PhotoIf you're planning to try Verizon's new secure encrypted Voice Cypher app, bear in mind that when Verizon uses words like “secure” or “encryption,” it might not necessarily mean what ordinary non-Verizon people thinks it means.

The original purpose of encryption is supposed to be “security” -- everybody knows how easy it is for determined hackers to break into your device, eavesdrop on a supposedly private communication or otherwise grab data they're not supposed to have. (The past couple years have made it plain that even wealthy multinational corporations worth billions of dollars can't afford security good enough to keep all hackers and malware away from them; what chance do us ordinary non-billionaires have?)

Therefore, say the pro-encryption arguments, if you can't prevent hackers from intercepting that data, you can code or encrypt it so that when they do steal it, it's nothing but meaningless gibberish to them. Of course, this concept predates computers by thousands of years: codes and encryptions to keep meanings hidden have existed almost as long as writing itself.

So it's easy to understand why criminal hackers would hate the idea of their would-be victims securely encrypting their data. And, provided you have the properly cynical mindset, it's easy to understand why various branches of the U.S. government hate the idea of American citizens (or anybody else on the planet) having secure encrypted data, too.

Make it illegal

Barely two months ago in October 2014, for example, FBI director James Comey suggested that Congress ought to pass a law (or rewrite an existing one) to make it illegal for anyone in the U.S. to have securely encrypted data. Why? Because Comey wants to make sure that the U.S. government always has the ability to remotely break into anybody's devices and read whatever's there.

The National Security Agency also enjoys being able to remotely break into devices and read data at will, and Verizon's new “Voice Cypher” encrypted calling app (by Cellcrypt) allows them to do that.

Verizon's actual webpage promoting Voice Cypher doesn't mention that, of course; instead it discusses how you can “Place secure calls and send secure messages on virtually any 4G, 3G or WiFi Network” thanks to “AES 256-bit encryption, NIST FIPS 140-2 Certified.”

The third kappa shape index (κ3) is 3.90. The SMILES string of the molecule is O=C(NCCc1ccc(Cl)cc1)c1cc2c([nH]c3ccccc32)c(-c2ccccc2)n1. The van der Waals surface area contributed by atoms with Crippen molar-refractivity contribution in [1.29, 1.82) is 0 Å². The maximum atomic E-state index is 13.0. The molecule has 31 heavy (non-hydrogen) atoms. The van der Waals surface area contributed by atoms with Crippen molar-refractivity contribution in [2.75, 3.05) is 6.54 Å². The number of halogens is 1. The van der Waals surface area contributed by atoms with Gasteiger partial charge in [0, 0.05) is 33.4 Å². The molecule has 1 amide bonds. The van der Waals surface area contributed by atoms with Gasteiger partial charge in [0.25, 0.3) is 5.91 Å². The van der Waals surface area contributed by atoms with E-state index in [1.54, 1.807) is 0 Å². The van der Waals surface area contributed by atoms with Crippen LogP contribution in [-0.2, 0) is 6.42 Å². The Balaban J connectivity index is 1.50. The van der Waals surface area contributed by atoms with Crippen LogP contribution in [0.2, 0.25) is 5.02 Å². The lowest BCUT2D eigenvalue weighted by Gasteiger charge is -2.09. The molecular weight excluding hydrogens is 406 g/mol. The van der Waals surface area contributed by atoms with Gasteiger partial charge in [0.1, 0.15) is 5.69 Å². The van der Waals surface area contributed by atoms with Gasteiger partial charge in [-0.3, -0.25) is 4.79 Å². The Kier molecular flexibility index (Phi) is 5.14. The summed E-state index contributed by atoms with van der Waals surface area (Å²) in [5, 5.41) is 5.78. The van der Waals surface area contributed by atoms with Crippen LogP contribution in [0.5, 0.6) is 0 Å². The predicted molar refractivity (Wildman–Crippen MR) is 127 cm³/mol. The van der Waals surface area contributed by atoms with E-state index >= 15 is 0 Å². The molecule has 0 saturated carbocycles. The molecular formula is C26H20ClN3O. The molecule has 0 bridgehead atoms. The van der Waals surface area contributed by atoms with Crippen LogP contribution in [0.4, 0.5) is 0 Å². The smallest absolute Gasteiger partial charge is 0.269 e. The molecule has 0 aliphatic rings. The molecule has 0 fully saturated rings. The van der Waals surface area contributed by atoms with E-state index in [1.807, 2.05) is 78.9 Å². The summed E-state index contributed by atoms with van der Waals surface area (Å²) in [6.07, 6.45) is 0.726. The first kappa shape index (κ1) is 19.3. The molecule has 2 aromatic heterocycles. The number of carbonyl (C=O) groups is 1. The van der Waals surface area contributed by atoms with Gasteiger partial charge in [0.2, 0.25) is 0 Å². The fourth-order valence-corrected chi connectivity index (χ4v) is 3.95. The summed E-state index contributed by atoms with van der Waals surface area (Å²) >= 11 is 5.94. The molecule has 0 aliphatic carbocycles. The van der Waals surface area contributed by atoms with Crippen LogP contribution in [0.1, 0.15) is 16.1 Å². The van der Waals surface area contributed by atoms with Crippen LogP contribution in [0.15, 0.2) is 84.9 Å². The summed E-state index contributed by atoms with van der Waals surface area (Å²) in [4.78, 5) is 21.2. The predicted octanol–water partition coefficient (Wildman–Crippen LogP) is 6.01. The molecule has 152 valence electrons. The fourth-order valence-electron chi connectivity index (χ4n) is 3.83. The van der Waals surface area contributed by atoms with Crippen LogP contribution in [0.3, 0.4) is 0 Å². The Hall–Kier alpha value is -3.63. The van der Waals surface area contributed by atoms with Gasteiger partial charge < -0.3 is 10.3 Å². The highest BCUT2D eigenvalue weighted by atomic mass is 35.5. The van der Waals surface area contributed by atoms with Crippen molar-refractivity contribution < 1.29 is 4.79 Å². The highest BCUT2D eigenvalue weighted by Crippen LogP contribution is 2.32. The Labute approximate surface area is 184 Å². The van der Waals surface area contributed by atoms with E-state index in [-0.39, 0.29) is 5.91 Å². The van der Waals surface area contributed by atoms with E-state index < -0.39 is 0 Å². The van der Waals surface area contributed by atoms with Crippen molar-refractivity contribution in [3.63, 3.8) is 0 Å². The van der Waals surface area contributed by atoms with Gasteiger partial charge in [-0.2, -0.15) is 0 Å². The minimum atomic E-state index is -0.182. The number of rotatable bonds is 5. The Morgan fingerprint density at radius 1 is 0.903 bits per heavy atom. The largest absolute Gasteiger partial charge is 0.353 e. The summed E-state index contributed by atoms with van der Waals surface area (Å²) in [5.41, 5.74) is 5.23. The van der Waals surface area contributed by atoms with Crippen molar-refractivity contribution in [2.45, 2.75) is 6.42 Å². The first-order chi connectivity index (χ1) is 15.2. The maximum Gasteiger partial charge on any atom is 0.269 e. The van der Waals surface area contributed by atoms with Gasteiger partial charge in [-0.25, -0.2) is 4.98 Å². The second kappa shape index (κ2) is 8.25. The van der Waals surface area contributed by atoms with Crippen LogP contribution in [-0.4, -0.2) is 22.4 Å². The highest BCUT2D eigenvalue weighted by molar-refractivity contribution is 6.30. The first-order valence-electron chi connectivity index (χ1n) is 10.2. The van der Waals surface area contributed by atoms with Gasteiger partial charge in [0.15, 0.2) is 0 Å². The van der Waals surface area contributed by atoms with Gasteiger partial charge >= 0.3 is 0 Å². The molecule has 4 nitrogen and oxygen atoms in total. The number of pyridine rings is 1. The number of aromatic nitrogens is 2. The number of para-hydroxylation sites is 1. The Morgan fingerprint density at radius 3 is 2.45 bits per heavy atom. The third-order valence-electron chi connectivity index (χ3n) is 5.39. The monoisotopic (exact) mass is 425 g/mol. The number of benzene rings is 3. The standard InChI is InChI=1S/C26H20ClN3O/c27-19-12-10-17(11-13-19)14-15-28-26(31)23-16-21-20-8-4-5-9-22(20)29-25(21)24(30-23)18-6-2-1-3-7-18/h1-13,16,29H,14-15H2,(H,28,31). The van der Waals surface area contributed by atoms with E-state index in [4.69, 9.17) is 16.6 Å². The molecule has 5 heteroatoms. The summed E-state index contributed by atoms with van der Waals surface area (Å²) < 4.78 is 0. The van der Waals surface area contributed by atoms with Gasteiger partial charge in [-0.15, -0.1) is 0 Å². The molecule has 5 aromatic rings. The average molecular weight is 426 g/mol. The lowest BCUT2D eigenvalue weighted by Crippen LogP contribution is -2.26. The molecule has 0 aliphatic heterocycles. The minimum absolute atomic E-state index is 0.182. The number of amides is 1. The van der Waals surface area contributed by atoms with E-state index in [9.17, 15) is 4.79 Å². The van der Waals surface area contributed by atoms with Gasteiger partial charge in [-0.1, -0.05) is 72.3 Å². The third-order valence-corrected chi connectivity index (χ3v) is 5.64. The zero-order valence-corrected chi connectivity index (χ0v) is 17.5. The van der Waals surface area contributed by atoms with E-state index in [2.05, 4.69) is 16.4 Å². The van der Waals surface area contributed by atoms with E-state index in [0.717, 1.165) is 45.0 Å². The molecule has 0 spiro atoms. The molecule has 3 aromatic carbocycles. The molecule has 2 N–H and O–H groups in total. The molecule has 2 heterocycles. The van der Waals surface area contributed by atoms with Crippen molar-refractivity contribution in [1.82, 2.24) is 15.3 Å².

What the marketing copy doesn't highlight is that Voice Cypher comes with a backdoor allowing easy access to this supposedly secure and encrypted data.

But Verizon and Cellcrypt both say that only law enforcement and other authorized government officials will be allowed to walk through this backdoor to steal or peruse this supposedly secure data. For example, Cellcrypt VP Seth Polansky dismissed any suggestion that such a backdoor created a security risk. “It's only creating a [security] weakness for government agencies …. Just because a government access option exists, it doesn't mean other companies can access it.”

For those who genuinely do worry about security matters, such reassurances fail on two different levels: one, it's ridiculous to assume that criminals wouldn't be able to hack into or otherwise take advantage of password-protected things theoretically limited to law enforcement; and two, even if this backdoor genuinely is limited only to duly authorized agents of the U.S. government, who's to say they can all be trusted?

"Good police work"

Of course, right now it's too early to say how many customers will choose Voice Cypher anyway. Last week, Google executive (and Verizon rival) Eric Schmidt dismissed the idea that any devices equipped with “trapdoors” could ever be secure, and also said they're unnecessary: “[Google's] argument, which I think is clear now, is the government has so many ways — properly so, by the way — to go in the front door. They’re called warrants. They’re called good police work.”

In other words: the law and Constitution already offer police and other government authorities plenty of ways to legitimately gather evidence to arrest and prosecute criminals, when necessary. The police can even take data off your phone without your consent or help – they just have to go to court and get a warrant first, as the Constitution demands. But it is true that, without these backdoors or trapdoors or whatever you want to call them, the government cannot easily and remotely access your encrypted device without your knowledge. That, ultimately, is what's at stake here.

Indeed, in October 2012 – before James Comey took over the FBI – the FBI's own online security agents published a list of “Safety tips to protect your mobile device,” which included urging “smartphone users” to encrypt their devices if the option was available. Two years later, FBI director Comey suggested that such advice ought to be illegal.

If you are a Verizon customer, or are considering becoming one, you'll have to decide whether Voice Cypher is worth having. Verizon hopes you'll think so.

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